Government Regulations
To quote Jamie Dimon of JP Morgan Chase before Congress on June 13, 2012, "Lets not throw the baby out with the bathwater", ... "I believe in strong regulation, not necessarily more regulation".. He clarified by saying that continuing to add regulation on top of bad, ineffective regulation would just make it more complex and costly and less effective, meaning be a little thoughtful about the regulation that you impose on business. That is the common sense approach. People are concerned when they hear that Congress invites industry experts in to discuss development of laws and regulations for fear of watering down the law/regulation. So, that means they would rather have politicians in Congress who DO NOT understand the industry, develop a new law/regulation on their own? That hurts the industry, the economy and the employees and clients of the industry in question. If Congress is the "executive" representing the people of the US, they should use industry experts and make strong and proper executive decisions that create effective laws with with the best interests of the country in mind, and with out political maneuvering.

How ‘Market Failure’ Arguments Lead to Misguided Policy

from CATO Institute,

"Market failure” is a common justification for new government policies. Proponents of interventions love to point to instances of apparently imperfect markets and assume that government taxation, subsidies, and regulation can seamlessly perfect them, thus maximizing social welfare.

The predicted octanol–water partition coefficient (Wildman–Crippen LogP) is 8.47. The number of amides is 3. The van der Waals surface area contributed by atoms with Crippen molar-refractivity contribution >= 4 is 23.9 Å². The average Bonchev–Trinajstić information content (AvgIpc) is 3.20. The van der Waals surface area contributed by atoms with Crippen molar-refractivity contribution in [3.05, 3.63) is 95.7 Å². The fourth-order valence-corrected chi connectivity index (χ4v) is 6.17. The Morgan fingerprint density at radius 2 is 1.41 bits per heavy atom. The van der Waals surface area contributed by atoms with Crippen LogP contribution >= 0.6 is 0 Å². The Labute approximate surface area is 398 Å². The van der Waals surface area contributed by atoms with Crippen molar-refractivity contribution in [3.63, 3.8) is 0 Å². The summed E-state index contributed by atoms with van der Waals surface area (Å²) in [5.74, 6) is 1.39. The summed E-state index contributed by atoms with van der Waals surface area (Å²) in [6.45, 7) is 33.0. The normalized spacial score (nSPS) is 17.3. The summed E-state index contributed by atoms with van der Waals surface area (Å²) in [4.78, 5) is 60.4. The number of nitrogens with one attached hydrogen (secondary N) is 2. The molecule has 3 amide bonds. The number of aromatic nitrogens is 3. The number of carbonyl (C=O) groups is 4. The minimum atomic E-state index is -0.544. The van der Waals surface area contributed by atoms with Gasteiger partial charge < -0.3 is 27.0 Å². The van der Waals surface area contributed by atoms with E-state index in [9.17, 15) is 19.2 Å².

Academic economists have long doubted this way of thinking. Comparing market outcomes to some unattainable and unidentifiable ideal is not useful in a world of imperfect knowledge and government failure. It is far better to compare outcomes from an intervention against actual realistic alternatives. Yet public debate often seems stuck on this rudimentary understanding of what market failure is and how it should be dealt with. Worse, in many instances this basic framework of market failure is misused, leading to misguided policies. Government services, for example, are often labeled public goods even when they do not fulfill economists’ definition of public goods as being nonrivalrous and nonexcludable, and in situations where markets have clearly found means of delivery without government. This creates the public perception that some goods and services must be provided by government simply because they are or could be. Likewise, proponents of Pigouvian taxation to address negative externalities often exaggerate how high these taxes should be by including private costs (such as lost productivity) as external costs, failing to apply the logic of dealing with externalities consistently, and ignoring how taxes affect the demand for substitute products, which themselves can generate negative externalities. Externality arguments are also often used to justify uniform consumption taxes even when only certain consumption levels generate the external costs, and they are increasingly used to justify outright bans on various goods. Both responses can lower social welfare.

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